Apple has agreed to pay an as-yet undisclosed sum to settle a class-action lawsuit that claimed the company knowingly profited from scammers who stole its gift cards.
The original suit was filed in 2020 and alleged that Apple did not prevent scammers conning victims into sending them iTunes gift cards. Since Apple retails 30% of most items bought with a gift card, claimed the suit, it was profiting from the scam.
In 2021, US District Judge Edward Davila dismissed claims that Apple was perpetuating and benefiting from the scams, but did give the plaintiffs leave to amend their case and re-present it. Consequently, in 2022, a revised case was supported by Judge Davila.
Now according to Reuters, Apple has agreed to settle the suit. Court filings say that Apple and the plaintiffs have agreed on material settlement terms, following work with a mediator.
Neither Apple nor lawyers for the plaintiffs have commented. However, it’s understood that the two sides are drafting a formal settlement that will be presented to Judge Davila.
The scam worked by victims being pressured into buying App Store, iTunes, or Apple Store gift cards. In each case the victims believed the payments were needed for urgent issues such as hospital bills, or debt collection, and sufficiently few questioned why payment was to be made in gift cards, that it proved to be profitable for scammers.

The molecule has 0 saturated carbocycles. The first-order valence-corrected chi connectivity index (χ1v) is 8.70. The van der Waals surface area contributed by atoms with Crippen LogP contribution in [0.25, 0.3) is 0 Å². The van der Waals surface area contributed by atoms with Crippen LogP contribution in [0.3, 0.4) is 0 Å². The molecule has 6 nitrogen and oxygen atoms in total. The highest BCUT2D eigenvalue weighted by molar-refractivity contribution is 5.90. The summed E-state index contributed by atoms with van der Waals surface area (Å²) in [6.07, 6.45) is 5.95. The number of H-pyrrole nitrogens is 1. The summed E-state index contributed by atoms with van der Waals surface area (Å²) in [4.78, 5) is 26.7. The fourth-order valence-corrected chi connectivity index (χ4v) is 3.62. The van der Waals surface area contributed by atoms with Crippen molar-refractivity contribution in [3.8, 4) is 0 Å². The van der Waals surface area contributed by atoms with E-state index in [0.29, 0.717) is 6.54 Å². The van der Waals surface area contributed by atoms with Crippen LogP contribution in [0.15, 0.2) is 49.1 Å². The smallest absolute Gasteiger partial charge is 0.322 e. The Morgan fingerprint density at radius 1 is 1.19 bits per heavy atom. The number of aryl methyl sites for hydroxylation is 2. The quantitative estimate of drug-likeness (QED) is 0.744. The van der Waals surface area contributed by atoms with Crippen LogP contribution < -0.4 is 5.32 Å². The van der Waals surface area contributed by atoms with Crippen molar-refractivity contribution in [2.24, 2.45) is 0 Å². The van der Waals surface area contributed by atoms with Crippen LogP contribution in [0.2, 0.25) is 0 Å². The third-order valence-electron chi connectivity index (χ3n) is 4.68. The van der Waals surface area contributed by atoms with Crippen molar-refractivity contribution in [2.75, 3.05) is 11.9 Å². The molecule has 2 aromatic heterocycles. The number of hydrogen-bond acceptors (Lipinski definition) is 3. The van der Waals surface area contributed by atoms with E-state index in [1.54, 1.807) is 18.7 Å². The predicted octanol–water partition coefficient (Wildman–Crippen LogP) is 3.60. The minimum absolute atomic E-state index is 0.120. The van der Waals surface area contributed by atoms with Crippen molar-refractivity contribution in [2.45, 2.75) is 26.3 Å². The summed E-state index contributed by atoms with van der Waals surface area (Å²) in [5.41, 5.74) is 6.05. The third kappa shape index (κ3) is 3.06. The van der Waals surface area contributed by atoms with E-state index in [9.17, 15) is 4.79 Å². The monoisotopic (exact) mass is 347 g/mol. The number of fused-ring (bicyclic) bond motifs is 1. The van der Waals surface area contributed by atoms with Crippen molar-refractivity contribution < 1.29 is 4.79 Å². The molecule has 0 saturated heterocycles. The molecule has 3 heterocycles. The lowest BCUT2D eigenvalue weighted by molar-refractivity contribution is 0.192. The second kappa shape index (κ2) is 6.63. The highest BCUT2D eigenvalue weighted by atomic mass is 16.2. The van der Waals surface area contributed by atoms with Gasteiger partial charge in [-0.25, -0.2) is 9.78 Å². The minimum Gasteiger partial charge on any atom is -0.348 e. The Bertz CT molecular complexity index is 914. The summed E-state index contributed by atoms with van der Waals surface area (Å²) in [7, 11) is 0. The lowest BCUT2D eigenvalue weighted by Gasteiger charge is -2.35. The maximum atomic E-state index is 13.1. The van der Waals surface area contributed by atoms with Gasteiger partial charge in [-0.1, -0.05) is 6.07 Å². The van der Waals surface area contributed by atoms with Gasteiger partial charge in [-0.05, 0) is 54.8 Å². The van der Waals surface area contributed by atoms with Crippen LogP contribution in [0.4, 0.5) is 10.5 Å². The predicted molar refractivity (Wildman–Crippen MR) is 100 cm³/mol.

Victims bought the gift cards, and were then pressured to tell the scammers the codes on the back of the cards. This worked often enough, despite those cards all having a warning that said “Do not share your code with anyone you do not know.”
Reuters says that according to the complaint, Apple would deposite 70% of stolen funds into the scammers’ bank accounts, keeping 30% for itself. Overall, victims may have lost “hundreds of millions of dollars” because of the scam.
In the June 2022 revised ruling that allowed the case to continue, Judge Davila agreed with plaintiffs that Apple’s attempts to disclaim liability were unconscionable.
Separately, a similar case was filed in 2020 alleging that Apple failed to “implement and maintain reasonable security procedures and practices to properly secure” its gift cards.